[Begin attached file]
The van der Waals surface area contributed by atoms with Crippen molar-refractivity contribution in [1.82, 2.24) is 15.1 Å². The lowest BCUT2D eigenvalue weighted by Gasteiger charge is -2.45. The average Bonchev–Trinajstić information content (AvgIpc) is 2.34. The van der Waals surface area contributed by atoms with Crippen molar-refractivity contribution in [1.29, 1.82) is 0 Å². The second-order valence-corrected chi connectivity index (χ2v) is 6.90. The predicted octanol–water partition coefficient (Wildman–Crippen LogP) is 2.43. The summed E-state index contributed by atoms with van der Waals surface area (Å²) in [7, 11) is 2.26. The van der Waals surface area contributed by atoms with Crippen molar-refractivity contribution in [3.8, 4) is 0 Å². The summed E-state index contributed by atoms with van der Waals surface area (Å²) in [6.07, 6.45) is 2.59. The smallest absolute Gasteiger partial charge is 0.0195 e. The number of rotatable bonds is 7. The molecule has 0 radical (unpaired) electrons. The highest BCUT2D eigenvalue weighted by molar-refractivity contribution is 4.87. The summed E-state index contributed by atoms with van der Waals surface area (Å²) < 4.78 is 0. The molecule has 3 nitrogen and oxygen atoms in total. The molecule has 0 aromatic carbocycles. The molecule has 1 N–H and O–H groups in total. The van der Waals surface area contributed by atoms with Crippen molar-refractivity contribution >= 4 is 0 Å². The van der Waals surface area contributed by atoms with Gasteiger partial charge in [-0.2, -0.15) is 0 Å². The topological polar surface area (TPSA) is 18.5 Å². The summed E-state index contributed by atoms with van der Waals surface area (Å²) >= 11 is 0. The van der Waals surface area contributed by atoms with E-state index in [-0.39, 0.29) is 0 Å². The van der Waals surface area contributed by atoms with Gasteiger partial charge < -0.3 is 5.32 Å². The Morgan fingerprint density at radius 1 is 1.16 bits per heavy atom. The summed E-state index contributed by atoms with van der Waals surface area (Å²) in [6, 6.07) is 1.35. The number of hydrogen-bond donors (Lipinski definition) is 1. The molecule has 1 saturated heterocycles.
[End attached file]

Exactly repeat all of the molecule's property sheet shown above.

The van der Waals surface area contributed by atoms with Crippen molar-refractivity contribution in [1.82, 2.24) is 15.1 Å². The lowest BCUT2D eigenvalue weighted by Gasteiger charge is -2.45. The average Bonchev–Trinajstić information content (AvgIpc) is 2.34. The van der Waals surface area contributed by atoms with Crippen molar-refractivity contribution in [1.29, 1.82) is 0 Å². The second-order valence-corrected chi connectivity index (χ2v) is 6.90. The predicted octanol–water partition coefficient (Wildman–Crippen LogP) is 2.43. The summed E-state index contributed by atoms with van der Waals surface area (Å²) in [7, 11) is 2.26. The van der Waals surface area contributed by atoms with Crippen molar-refractivity contribution in [3.8, 4) is 0 Å². The summed E-state index contributed by atoms with van der Waals surface area (Å²) in [6.07, 6.45) is 2.59. The smallest absolute Gasteiger partial charge is 0.0195 e. The number of rotatable bonds is 7. The molecule has 0 radical (unpaired) electrons. The highest BCUT2D eigenvalue weighted by molar-refractivity contribution is 4.87. The summed E-state index contributed by atoms with van der Waals surface area (Å²) < 4.78 is 0. The molecule has 3 nitrogen and oxygen atoms in total. The molecule has 0 aromatic carbocycles. The molecule has 1 N–H and O–H groups in total. The van der Waals surface area contributed by atoms with Crippen molar-refractivity contribution >= 4 is 0 Å². The van der Waals surface area contributed by atoms with Gasteiger partial charge in [-0.2, -0.15) is 0 Å². The topological polar surface area (TPSA) is 18.5 Å². The summed E-state index contributed by atoms with van der Waals surface area (Å²) >= 11 is 0. The van der Waals surface area contributed by atoms with E-state index in [-0.39, 0.29) is 0 Å². The van der Waals surface area contributed by atoms with Gasteiger partial charge < -0.3 is 5.32 Å². The Morgan fingerprint density at radius 1 is 1.16 bits per heavy atom. The summed E-state index contributed by atoms with van der Waals surface area (Å²) in [6, 6.07) is 1.35. The number of hydrogen-bond donors (Lipinski definition) is 1. The molecule has 1 saturated heterocycles.